There is a very fine line between codependency and submission. One may think they're being submissive when in fact they are codependent. You have to know what each mean in order to clearly make out that very fine line between the two. Let's talk about codependency first.
Background on Codependency
"The concept of codependence was first developed in relation to alcohol and other substance abuse addictions. The alcoholic or drug abuser was the dependent, and the person involved with the dependent person in any intimate way (spouse, lover, child, sibling, etc.) was the codependent." However, this concept has broadened. "Codependency can occur in any type of relationship, including in families, at work, in friendships, and also in romantic, peer or community relationships."
What Does Codependency Mean?
1. "A psychological condition or a relationship in which a person is controlled or manipulated by another who is affected with a pathological condition [like an addiction or other kinds of negative behaviors]".
2. "Dependence on the needs of [another] or [the] control by another".
3. "A tendency to behave in overly passive or excessively caretaking ways that negatively impact one's relationships and quality of life. It also often involves putting ones needs at a lower priority than others while being excessively preoccupied with the needs of others."
4. "Anyone showing an extreme degree of certain personality traits: denial, silent or even cheerful tolerance of unreasonable behavior from others [excessive compliance], a need to control others, finding identity through relationships with others, a lack of personal boundaries, and low self-esteem [insecure]."
If we sum up these definitions we see that "codependency describes behavior, thoughts and feelings that go beyond normal kinds of self-sacrifice or care taking." Codependency is "a progressive disease, one which gets worse without treatment until the codependent becomes unable to function successfully in the world." Therefore, as codependency progresses it "can lead to depression, isolation, self-destructive behavior or even suicide."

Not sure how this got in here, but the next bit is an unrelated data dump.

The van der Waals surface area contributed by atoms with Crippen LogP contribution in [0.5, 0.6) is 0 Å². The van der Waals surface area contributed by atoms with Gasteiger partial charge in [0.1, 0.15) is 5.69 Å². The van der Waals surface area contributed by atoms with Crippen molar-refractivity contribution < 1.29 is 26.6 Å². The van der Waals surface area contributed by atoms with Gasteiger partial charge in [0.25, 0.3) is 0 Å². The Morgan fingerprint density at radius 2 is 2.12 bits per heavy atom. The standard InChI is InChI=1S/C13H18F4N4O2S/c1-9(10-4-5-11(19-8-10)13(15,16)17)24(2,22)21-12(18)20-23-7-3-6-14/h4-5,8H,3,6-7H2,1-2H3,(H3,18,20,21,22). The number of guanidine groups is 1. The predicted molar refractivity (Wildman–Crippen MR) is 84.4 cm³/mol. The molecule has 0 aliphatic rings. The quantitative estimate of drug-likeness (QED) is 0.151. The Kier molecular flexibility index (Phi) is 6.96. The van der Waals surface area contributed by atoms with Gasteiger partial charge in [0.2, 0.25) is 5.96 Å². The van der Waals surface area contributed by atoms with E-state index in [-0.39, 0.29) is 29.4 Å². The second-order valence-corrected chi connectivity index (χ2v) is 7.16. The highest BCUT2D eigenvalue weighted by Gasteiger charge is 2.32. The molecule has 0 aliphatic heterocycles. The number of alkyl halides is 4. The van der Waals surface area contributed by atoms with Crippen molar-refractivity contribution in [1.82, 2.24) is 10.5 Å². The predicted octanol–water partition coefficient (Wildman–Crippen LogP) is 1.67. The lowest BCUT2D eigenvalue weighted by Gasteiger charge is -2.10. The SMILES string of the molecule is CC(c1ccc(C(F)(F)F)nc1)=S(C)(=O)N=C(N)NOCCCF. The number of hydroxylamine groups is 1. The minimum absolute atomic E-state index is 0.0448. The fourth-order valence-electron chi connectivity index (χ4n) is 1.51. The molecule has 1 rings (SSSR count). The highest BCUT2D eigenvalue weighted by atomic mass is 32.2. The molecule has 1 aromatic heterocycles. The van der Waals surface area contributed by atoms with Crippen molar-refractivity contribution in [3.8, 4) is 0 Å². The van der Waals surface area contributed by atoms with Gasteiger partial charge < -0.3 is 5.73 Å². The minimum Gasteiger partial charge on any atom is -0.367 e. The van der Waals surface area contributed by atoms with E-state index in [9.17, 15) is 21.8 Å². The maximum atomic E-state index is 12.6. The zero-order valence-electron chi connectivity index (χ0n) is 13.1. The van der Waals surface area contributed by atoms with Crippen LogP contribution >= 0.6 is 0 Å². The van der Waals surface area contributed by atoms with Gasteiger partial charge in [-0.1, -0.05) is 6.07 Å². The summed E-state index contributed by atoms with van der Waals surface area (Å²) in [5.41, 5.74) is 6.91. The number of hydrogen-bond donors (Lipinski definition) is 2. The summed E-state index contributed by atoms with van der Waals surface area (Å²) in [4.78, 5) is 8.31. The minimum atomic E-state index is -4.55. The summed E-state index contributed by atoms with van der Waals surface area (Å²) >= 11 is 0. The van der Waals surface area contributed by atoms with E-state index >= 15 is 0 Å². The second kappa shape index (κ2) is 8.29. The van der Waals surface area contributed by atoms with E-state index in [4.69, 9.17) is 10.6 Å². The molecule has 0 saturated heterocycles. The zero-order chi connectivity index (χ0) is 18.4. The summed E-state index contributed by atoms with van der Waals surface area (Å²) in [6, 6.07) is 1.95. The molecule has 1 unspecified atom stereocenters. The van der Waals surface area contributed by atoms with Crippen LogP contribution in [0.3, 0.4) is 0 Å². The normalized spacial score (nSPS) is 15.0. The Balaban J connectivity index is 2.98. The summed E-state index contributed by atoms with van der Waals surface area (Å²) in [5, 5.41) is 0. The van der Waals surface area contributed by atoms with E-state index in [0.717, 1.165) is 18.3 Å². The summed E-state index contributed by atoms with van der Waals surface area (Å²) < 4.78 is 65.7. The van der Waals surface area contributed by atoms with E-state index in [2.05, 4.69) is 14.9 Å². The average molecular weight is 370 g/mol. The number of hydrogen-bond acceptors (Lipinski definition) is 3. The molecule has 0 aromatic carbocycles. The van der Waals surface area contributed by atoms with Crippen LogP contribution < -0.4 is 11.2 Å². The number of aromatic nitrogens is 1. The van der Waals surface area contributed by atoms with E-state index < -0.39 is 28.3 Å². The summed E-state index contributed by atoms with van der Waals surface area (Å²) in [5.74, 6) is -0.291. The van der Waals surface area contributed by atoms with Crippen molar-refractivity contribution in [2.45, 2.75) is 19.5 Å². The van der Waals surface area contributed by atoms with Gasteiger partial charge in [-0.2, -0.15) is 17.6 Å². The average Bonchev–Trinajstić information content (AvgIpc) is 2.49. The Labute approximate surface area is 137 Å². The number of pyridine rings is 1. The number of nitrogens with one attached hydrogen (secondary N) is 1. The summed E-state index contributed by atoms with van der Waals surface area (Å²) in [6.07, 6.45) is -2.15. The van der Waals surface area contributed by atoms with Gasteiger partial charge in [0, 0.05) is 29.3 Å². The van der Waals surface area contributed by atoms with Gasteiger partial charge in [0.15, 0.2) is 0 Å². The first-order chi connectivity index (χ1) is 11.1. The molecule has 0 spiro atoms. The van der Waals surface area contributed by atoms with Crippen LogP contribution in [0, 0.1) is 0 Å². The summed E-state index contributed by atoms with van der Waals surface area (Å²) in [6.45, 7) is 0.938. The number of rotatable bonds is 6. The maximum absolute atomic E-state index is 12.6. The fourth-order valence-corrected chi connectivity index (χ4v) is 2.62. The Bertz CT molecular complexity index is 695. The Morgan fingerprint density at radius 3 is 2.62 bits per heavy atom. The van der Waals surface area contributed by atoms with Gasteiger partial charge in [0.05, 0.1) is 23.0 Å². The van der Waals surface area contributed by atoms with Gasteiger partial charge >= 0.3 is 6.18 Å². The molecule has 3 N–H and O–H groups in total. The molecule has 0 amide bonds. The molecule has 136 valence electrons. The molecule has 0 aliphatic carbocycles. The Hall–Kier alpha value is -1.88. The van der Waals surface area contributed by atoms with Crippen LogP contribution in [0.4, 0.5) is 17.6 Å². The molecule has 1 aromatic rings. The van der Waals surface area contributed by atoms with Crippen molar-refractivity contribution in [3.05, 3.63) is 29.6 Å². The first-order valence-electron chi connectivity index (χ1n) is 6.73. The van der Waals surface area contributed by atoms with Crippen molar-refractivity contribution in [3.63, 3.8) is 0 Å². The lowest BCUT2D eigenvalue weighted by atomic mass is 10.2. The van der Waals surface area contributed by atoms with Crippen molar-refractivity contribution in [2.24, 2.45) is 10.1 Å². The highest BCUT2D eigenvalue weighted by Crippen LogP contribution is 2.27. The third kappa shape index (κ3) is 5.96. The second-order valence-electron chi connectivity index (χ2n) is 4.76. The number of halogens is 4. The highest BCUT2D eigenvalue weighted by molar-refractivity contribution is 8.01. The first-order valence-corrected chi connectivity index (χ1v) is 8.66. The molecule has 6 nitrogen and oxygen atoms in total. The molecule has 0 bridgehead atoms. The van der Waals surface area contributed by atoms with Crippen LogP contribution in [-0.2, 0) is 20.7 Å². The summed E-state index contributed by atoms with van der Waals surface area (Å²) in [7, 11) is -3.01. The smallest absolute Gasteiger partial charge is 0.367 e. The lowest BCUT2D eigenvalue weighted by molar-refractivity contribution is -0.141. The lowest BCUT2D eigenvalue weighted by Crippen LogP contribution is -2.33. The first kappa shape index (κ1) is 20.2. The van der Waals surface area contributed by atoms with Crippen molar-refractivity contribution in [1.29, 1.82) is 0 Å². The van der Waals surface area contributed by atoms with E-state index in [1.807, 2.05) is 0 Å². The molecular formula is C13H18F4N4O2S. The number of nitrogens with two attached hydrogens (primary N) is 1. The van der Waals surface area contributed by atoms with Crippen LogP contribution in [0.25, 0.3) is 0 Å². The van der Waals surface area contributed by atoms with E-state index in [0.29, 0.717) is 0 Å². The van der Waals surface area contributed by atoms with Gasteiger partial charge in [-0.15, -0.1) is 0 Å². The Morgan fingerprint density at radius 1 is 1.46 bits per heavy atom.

Biblical Stories of Codependency
Abraham and Sarah (Gen. 16:1-6): Abraham displays codependent behavior in giving in to the need of Sarah rather than trusting and resting in God's promise. He was overly passive (didn't speak up) when Sarah blamed him for listening to her. And he gave in (excessive compliance) when Sarah wanted to falsely punish Hagar.
Jacob, Leah, and Rachel (Gen. 29:16-30:24): Jacob loved Rachel from the beginning, but not Leah. He loved Rachel so much he served double the amount (14yrs) just for her hand in marriage; which is the start of his codependent behavior. God, in turn, opened Leah's womb because Jacob loved Rachel and not her, and she gave birth to Jacob's first handful of children. This leads Rachel, who was barren, to give her maid-servant to Jacob to have her (Rachel's) kids, all out of jealously of Leah. Jacob does speak against it, but then he gives in to her. Leah, then jealous of Rachel, goes and does the same thing with her maid-servant. Jacob again gives in. Jacob, amidst his two jealous wives, displays he's codependent.
David and Bathsheba (2Sam. ch.11, 12:24): David wrongly sleeps with a married women (Bathsheba). He then goes on to attempt to cover up his sin. Eventually he gets Bathsheba's husband killed to cover it up. Immediately after her time of mourning—which in those days was anywhere from 7days to 30days—for her dead husband, David marries her and sleeps with her again. She gets pregnant. But God, who is displeased with David's sin, doesn't allow them to have the child. Bathsheba has a miscarriage. Immediately after her time of mourning—7 to 30days—(and time of cleansing, which is 7days) for her dead child, David sleeps with her to "comfort her". From all of this we see David displaying his lust problem and Bathsheba displaying her codependency.